Story by Richard Bienstock
Photo by Massimo Cammacurta
The Framus name may not have the mainstream recognition afforded certain other guitar manufacturers, but those in the know are well aware of the German brand’s storied history. Founded in 1946 by Fred Wilfer, the company had an illustrious several-decade run, during which its products hung around the necks of some of rock’s biggest names.
A young Paul McCartney cut his teeth on a Zenith model 17, while his bandmate John Lennon occasionally rocked a 12-string Hootenanny, as seen during a performance of “You’ve Got to Hide Your Love Away” in the Beatles’ film Help! And on the low-end end, the Rolling Stones’ Bill Wyman and Buffalo Springfield’s Bruce Palmer were known to be fans of the company’s Star Bass.
By the mid-Sixties, Framus had established itself as one of the largest guitar makers in Europe. But in the face of increased competition from other manufacturers, and in particular the growing import Asian market, the company went bankrupt in the mid Seventies and closed shop. But in 1995, Wilfer’s son, Hans Peter Wilfer, resurrected the name as a subsidiary of high-end bass manufacturer Warwick GmbH.
Framus’ second act has been a fruitful one. In the past decade and a half, the company has built up a new stable of devotees with models such as the slick Panthera, the semi-hollowbody AK 1974, and the jazz-boxlike AZ-10. Among the company’s most popular offerings is its Diablo Series of solidbody electrics and, in particular, the Diablo Supreme, which, along with its sister guitar, the three-pickup Supreme X, has become the flagship model of the line.
The Diablo Supreme makes an impression even before you set eyes on it. The guitar comes enclosed in a heavy-duty RockCase flight case, a behemoth that will undoubtedly ease any worries about anyone or anything damaging the precious cargo within. The instrument itself is no less stunning, boasting a satin-finished mahogany body and a beautifully figured AAA carved flamed maple top. The mahogany neck is topped with a rosewood fingerboard sporting 22 medium standard frets and classic oval inlays. Other features include Sperzel Trim-Lok machine heads, a TonePros wraparound bridge, Graph Tech Black Tusq low-friction nut, and chrome hardware.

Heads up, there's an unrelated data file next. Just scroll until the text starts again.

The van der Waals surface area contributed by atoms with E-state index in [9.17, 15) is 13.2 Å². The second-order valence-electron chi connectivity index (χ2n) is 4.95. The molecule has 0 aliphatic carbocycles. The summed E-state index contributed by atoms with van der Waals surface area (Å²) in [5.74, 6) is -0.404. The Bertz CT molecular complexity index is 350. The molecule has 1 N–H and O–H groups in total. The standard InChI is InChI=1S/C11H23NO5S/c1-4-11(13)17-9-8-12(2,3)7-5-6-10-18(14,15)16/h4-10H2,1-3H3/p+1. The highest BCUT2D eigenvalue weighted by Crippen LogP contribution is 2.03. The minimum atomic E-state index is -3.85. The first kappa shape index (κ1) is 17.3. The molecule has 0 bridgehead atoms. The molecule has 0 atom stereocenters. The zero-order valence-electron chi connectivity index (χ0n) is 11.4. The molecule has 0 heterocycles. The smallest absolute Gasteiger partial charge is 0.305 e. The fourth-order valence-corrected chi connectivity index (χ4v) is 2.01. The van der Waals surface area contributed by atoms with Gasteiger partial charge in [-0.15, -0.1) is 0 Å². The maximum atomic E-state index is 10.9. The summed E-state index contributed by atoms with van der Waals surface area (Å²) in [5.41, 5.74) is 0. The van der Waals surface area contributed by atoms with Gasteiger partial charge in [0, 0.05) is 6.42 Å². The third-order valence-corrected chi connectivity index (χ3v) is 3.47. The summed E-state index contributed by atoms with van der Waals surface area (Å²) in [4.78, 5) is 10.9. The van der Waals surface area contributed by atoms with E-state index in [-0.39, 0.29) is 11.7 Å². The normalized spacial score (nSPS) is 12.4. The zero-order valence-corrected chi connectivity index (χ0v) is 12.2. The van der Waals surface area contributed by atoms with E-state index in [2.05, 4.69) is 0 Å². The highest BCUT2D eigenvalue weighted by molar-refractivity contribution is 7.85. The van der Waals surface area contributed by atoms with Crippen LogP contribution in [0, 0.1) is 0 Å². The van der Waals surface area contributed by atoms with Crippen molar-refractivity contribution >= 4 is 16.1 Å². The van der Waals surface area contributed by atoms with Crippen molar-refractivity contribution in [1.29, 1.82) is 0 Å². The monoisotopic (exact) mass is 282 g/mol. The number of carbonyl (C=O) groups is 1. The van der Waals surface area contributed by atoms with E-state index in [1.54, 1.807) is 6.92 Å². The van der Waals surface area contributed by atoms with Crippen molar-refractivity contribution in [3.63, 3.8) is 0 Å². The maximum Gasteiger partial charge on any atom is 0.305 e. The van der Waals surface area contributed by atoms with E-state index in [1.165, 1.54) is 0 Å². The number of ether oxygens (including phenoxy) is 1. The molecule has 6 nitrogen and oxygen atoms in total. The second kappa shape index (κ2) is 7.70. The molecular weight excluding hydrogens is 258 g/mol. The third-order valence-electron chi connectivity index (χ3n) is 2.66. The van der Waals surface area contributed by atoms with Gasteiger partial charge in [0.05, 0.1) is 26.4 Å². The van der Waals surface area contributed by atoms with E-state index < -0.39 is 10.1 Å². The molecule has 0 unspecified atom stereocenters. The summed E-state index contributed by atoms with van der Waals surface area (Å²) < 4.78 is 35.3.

The two Seymour Duncan pickups — an SH-1 ’59 at the neck and an SH-4 JB at the bridge—are controlled via one volume and one tone knob and a five-way selector switch. As with all higher-end Framus offerings, craftsmanship on the Supreme is top-notch and not without a few special touches. The guitar is an ergonomic pleasure, comfortable and smooth against the body, and the neck’s silky satin finish contributes to easy playability. The heel arch of the set neck is gentle almost to the point of nonexistence, making for easy access to the uppermost frets—a particularly nice feature.
Thanks to Framus’ Plek Technology, in which computer-aided fret dressing contributes to a factory-perfect setup, the Supreme was ready to play right out of the box. Run clean through a Vox AC15 Custom and a Marshall JCM900, the Supreme was supremely crisp, with clear highs, hefty bottom, and an overall full—and quite loud—presence across the tonal spectrum.
Dialing in some dirt yielded substantial grit and bite that belied the guitar’s refined features. The two Duncans handily covered a range of hot-rodded tones, from chunky chording and riffing with the SH-4 to warm, singing single-note lines with the SH-1. With only one volume control, it isn’t possible to play with the balance of the two pickups, but the responsiveness of the tone knob makes it possible to achieve almost any desired sound.
In fact, though its upscale looks and features may scream “high-end luxury,” the Diablo Supreme is at heart an incredibly playable and versatile guitar with a decidedly indelicate roar. Just another example of German engineering at its finest.
List Price: $5,999.99, including RockCase flight case and Framus user kit
Framus International, framus.de